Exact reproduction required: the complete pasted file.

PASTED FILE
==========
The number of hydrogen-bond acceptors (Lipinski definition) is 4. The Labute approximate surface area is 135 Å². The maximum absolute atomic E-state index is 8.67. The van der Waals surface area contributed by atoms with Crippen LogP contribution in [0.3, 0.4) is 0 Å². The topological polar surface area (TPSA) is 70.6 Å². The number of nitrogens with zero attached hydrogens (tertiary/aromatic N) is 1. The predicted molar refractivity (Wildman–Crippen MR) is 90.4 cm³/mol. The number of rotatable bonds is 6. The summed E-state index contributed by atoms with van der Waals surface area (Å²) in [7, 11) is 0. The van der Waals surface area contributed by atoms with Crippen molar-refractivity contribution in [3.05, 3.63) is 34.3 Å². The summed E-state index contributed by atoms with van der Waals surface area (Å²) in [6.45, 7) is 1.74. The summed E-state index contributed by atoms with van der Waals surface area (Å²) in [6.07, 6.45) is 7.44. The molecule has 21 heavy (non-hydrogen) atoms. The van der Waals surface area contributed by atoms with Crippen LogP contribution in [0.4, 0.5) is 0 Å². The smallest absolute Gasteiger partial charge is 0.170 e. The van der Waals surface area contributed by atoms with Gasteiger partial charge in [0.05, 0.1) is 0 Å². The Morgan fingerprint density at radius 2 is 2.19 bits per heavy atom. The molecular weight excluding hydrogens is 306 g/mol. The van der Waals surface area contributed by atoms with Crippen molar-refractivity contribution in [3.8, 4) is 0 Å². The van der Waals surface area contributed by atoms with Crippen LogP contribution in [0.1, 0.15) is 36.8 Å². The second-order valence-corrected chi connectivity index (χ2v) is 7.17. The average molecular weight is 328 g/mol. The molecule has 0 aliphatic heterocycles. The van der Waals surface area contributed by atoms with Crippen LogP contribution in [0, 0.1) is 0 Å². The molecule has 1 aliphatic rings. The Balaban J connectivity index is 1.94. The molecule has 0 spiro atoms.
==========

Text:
The number of hydrogen-bond acceptors (Lipinski definition) is 4. The Labute approximate surface area is 135 Å². The maximum absolute atomic E-state index is 8.67. The van der Waals surface area contributed by atoms with Crippen LogP contribution in [0.3, 0.4) is 0 Å². The topological polar surface area (TPSA) is 70.6 Å². The number of nitrogens with zero attached hydrogens (tertiary/aromatic N) is 1. The predicted molar refractivity (Wildman–Crippen MR) is 90.4 cm³/mol. The number of rotatable bonds is 6. The summed E-state index contributed by atoms with van der Waals surface area (Å²) in [7, 11) is 0. The van der Waals surface area contributed by atoms with Crippen molar-refractivity contribution in [3.05, 3.63) is 34.3 Å². The summed E-state index contributed by atoms with van der Waals surface area (Å²) in [6.45, 7) is 1.74. The summed E-state index contributed by atoms with van der Waals surface area (Å²) in [6.07, 6.45) is 7.44. The molecule has 21 heavy (non-hydrogen) atoms. The van der Waals surface area contributed by atoms with Crippen LogP contribution in [0.4, 0.5) is 0 Å². The smallest absolute Gasteiger partial charge is 0.170 e. The van der Waals surface area contributed by atoms with Gasteiger partial charge in [0.05, 0.1) is 0 Å². The Morgan fingerprint density at radius 2 is 2.19 bits per heavy atom. The molecular weight excluding hydrogens is 306 g/mol. The van der Waals surface area contributed by atoms with Crippen molar-refractivity contribution in [3.8, 4) is 0 Å². The van der Waals surface area contributed by atoms with Crippen LogP contribution in [0.1, 0.15) is 36.8 Å². The second-order valence-corrected chi connectivity index (χ2v) is 7.17. The average molecular weight is 328 g/mol. The molecule has 0 aliphatic heterocycles. The van der Waals surface area contributed by atoms with Crippen LogP contribution in [0, 0.1) is 0 Å². The molecule has 1 aliphatic rings. The Balaban J connectivity index is 1.94. The molecule has 0 spiro atoms.